GE Hitachi Nuclear Energy (GEH) has submitted a Generic Design Assessment (GDA) entry application for its BWRX-300 small modular reactor (SMR) to UK authorities, kicking off a key regulatory process that could give the advanced nuclear technology a competitive edge as the country races to potentially triple its nuclear capacity to up to 24 GW by 2050.
The effort expands GEH’s efforts to engage with regulators in the UK for its BWRX-300, a 300-MW boiling water reactor (BWR). “Regulatory agencies in Canada and the U.S. are collaborating on their licensing review of the BWRX-300. Through the GDA process, we look forward to engaging U.K. regulators and enabling collaboration with their global counterparts,” noted Sean Sexstone, GEH executive vice president of Advanced Nuclear, on Dec. 20.
An artist’s rendition of a GE-Hitachi BWRX-300 nuclear unit. The BWRX-300 is a 300-MW boiling water reactor (BWR) that derives from the Gen III+ 1,520-MW ESBWR, which the Nuclear Regulatory Commission certified in 2014. Courtesy: GEH
GDA: A Non-Mandatory But Significant Regulatory Process
The GDA is a non-mandatory regulatory process overseen by the UK Office for Nuclear Regulation (ONR) and Environment Agency (EA) to ensure that new nuclear power plants built in the country “meet high standards of safety, security, environmental protection and waste management.” The joint process is separate from site-specific licensing, which the ONR grants as a legal document for the entire lifecycle of a facility, and environmental permits from the EA (or Natural Resources Wales). A four-step technology-neutral assessment introduced in 2007, the GDA serves as a first step to reduce project risk, providing confidence that a proposed design can be built, operated, and decommissioned in the UK under existing standards.
However, entry to the GDA is controlled by the UK Department for Business, Energy, and Industrial Strategy (BEIS), a ministerial department focused on science, research, and innovation and is responsible for ensuring the country’s energy security. BEIS, notably, updated its GDA entry process on Dec. 13, issuing new guidance for advanced nuclear applicants and applicants to the Future Nuclear Enabling Fund (FNEF). FNEF is a £120 million fund the government launched in May 2022 to help “mature” nuclear projects—projects in a position to take a final investment decision by 2025—reduce project risks. While BEIS has closed the submission period for the FNEF, it will accept applications FNEF funding that will contribute toward the cost of the GDA until Jan. 3, 2023.
To date, UK regulators have completed GDAs for four designs. All reviews have taken up to five years or more. EDF’s UK EPR, whose GDA review spanned 2007 to 2012, is now under construction at Hinkley Point C and is proposed for Sizewell C, a project the UK recently announced it would support with a 50% ownership stake. A review of Westinghouse’s AP1000 occurred between 2007 and 2017, while a review of GEH’s ABWR spanned 2013 to 2017. A more recent review of Chinese firm CGN’s UK HPR1000 took five years, from 2017 to 2022. Regulators are now reviewing one application: Rolls-Royce’s 470-MW SMR. The review began earlier this year.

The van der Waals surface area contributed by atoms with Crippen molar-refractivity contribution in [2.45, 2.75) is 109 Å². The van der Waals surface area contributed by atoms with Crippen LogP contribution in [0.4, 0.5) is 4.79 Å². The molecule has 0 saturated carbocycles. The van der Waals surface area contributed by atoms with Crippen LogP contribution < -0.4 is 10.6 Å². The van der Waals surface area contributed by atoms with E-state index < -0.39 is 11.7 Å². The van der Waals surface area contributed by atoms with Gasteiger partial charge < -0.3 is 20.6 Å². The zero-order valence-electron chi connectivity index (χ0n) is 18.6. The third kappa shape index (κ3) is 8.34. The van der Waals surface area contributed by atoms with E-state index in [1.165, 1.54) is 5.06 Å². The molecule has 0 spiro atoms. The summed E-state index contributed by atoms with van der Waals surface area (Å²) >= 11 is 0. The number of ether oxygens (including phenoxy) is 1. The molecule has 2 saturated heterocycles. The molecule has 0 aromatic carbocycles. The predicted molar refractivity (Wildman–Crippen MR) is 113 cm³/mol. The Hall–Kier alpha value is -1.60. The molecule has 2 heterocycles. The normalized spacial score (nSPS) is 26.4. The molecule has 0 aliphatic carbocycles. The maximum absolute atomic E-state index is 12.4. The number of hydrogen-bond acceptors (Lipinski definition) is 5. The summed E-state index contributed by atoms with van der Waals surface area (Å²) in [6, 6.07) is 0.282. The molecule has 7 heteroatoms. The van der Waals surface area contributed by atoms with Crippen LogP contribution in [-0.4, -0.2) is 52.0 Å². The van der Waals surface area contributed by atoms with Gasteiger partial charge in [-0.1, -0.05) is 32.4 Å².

The UK’s Urgency to Revitalize Its Nuclear Sector
In an energy strategy unveiled on Apr. 6, the UK moved to “reverse decades of myopia” and target adding up to eight new nuclear reactors to its six existing reactors—potentially tripling its nuclear capacity to up to 24 GW by 2050. The government said the effort would boost nuclear’s UK generation share from 15% to 25%. While the sweeping plan presented a sharp reversal of ambitions announced in October 2021 to source 100% of the country’s power from renewable energy, it directly addresses a critical power supply and fuel affordability crisis that has been compounded by Russia’s invasion of Ukraine, the government added.
The UK has since moved swiftly, but industry observers note a rapid nuclear expansion is riddled with challenges. Between 2000 and 2021, the UK’s annual share of nuclear power fell from 23% to about 15%. Its current nine-reactor fleet represents a combined power-generating capacity of 6.5 GW. The UK has meanwhile partly retired its fleet of second-generation advanced gas-cooled reactors (AGRs) built between 1965 and 1988. The last nuclear plant it built was EDF’s 1.2-GW Sizewell B station in Suffolk—the UK’s only pressurized water reactor (PWR)—in 1995. The country also recognizes lifetimes of its dominant fleet of AGRs cannot be extended for technical reasons, and all are slated to be shuttered by 2030.
Nuclear stakeholders suggest the UK expansion could unfold in four phases. The current phase entails building out a Gen III+ fleet, though only one nuclear plant—EDF’s Hinkley Point C, composed of two EPRs—is under construction in Somerset, England. While construction of the 3.2-GW Hinkley Point C project began in December 2018, and Unit 1 was originally scheduled to be operational at the end of 2025, the first reactor is now expected to come online in June 2027. Project completion costs have soared from £18 billion to £22-23 billion (up to $30.13 billion). The government recently said it would bolster a second twin-EPR project, Sizewell C, with a 50% partnership stake. The nuclear industry suggests cost reductions for future new builds can be achieved by repeatability and modularity, better project management, and more predictability concerning labor and supply chains.